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The Melancholy Of History: Disenchantment And The Possibility Of Narrative After The French Revolution

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Chapter Summary

Lynn Hunt has aptly described the French Revolution as a 'great talking machine'. From the very beginning, the revolution was recognized as a profound epochal event. The melancholy of history is rooted in the recognition of loss. Since the past was no longer taken to be an extension of the present, it was also increasingly unknowable and opaque, even if it became an object of increasing attention. This epistemological crisis is another dimension to the melancholy of history: its accounts will always remain incomplete and provisional. The second order of difference constituted by modern history is the distinction between nation and empire. Elaborating the distinctions between West and non-West is the third and final order of difference constitutive of modern historical narratives. The master narrative of disenchantment was literary and historiographical gestures that inevitably colonized the stories of others.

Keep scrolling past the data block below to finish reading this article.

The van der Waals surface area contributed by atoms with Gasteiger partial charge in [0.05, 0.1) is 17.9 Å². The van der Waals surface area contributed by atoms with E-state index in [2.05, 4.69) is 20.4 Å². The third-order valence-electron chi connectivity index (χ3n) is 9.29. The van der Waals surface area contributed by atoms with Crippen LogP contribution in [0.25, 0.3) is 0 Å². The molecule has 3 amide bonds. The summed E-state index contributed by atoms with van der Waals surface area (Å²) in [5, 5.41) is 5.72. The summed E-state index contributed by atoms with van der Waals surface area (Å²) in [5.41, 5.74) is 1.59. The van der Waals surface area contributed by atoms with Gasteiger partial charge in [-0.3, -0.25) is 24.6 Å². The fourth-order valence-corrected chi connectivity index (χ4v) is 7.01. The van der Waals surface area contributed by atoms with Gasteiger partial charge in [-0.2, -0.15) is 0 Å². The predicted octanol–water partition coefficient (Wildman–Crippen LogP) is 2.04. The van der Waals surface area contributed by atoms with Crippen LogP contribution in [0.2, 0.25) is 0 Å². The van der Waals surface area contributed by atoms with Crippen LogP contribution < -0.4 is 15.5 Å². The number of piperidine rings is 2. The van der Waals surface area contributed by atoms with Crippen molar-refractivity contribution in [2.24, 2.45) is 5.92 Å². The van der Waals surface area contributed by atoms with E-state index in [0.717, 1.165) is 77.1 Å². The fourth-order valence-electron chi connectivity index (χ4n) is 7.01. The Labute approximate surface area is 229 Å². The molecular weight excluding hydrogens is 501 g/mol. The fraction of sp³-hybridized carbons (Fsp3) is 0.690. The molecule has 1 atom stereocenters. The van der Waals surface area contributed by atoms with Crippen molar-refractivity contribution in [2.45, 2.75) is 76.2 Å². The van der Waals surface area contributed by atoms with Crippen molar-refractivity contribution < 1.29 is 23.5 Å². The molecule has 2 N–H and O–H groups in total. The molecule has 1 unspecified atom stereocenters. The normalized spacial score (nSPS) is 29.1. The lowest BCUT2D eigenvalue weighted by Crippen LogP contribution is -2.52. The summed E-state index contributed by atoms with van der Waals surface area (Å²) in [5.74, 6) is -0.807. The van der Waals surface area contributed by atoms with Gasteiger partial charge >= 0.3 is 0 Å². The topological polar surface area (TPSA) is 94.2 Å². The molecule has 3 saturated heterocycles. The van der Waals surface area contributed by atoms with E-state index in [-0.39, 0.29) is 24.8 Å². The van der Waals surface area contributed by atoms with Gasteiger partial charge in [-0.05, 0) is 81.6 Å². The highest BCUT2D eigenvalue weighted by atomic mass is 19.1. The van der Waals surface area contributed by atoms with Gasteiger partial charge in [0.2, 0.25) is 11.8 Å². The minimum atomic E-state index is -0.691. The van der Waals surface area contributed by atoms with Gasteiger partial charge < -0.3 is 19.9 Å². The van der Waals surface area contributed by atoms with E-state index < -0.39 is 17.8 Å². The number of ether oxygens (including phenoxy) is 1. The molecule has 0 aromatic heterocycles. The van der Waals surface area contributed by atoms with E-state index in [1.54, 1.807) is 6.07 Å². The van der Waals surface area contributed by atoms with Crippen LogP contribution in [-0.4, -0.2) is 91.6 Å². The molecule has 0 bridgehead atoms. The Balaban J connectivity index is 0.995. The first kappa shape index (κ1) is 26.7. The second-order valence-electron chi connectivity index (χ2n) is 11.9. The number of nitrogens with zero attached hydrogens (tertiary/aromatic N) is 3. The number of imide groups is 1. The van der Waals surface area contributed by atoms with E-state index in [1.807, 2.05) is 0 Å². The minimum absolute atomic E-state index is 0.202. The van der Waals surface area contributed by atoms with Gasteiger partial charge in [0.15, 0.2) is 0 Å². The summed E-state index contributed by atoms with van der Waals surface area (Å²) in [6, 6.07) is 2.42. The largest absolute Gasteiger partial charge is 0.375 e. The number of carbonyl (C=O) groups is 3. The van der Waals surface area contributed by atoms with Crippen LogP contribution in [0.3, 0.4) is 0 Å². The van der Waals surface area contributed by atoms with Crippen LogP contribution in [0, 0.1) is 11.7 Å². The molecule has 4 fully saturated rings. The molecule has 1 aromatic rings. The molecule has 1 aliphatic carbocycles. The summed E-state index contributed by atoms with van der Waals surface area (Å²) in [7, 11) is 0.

Keywords: disenchantment; French Revolution; melancholy; modern historical narratives



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